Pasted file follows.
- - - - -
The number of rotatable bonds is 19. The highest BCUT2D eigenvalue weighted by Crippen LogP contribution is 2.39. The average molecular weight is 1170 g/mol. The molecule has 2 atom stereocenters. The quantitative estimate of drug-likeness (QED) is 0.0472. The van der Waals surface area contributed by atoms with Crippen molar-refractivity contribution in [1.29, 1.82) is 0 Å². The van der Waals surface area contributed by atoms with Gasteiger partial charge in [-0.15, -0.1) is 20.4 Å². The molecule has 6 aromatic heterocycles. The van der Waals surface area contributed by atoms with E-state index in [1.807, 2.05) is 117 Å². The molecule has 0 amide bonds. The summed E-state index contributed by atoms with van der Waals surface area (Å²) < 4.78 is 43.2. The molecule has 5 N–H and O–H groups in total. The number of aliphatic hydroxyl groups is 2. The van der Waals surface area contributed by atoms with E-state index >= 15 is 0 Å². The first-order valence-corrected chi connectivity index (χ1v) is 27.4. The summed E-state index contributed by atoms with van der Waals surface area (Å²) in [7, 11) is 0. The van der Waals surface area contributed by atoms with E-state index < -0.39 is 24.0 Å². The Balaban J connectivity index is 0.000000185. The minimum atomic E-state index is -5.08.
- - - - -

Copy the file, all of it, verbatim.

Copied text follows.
The number of rotatable bonds is 19. The highest BCUT2D eigenvalue weighted by Crippen LogP contribution is 2.39. The average molecular weight is 1170 g/mol. The molecule has 2 atom stereocenters. The quantitative estimate of drug-likeness (QED) is 0.0472. The van der Waals surface area contributed by atoms with Crippen molar-refractivity contribution in [1.29, 1.82) is 0 Å². The van der Waals surface area contributed by atoms with Gasteiger partial charge in [-0.15, -0.1) is 20.4 Å². The molecule has 6 aromatic heterocycles. The van der Waals surface area contributed by atoms with E-state index in [1.807, 2.05) is 117 Å². The molecule has 0 amide bonds. The summed E-state index contributed by atoms with van der Waals surface area (Å²) < 4.78 is 43.2. The molecule has 5 N–H and O–H groups in total. The number of aliphatic hydroxyl groups is 2. The van der Waals surface area contributed by atoms with E-state index >= 15 is 0 Å². The first-order valence-corrected chi connectivity index (χ1v) is 27.4. The summed E-state index contributed by atoms with van der Waals surface area (Å²) in [7, 11) is 0. The van der Waals surface area contributed by atoms with E-state index < -0.39 is 24.0 Å². The Balaban J connectivity index is 0.000000185. The minimum atomic E-state index is -5.08.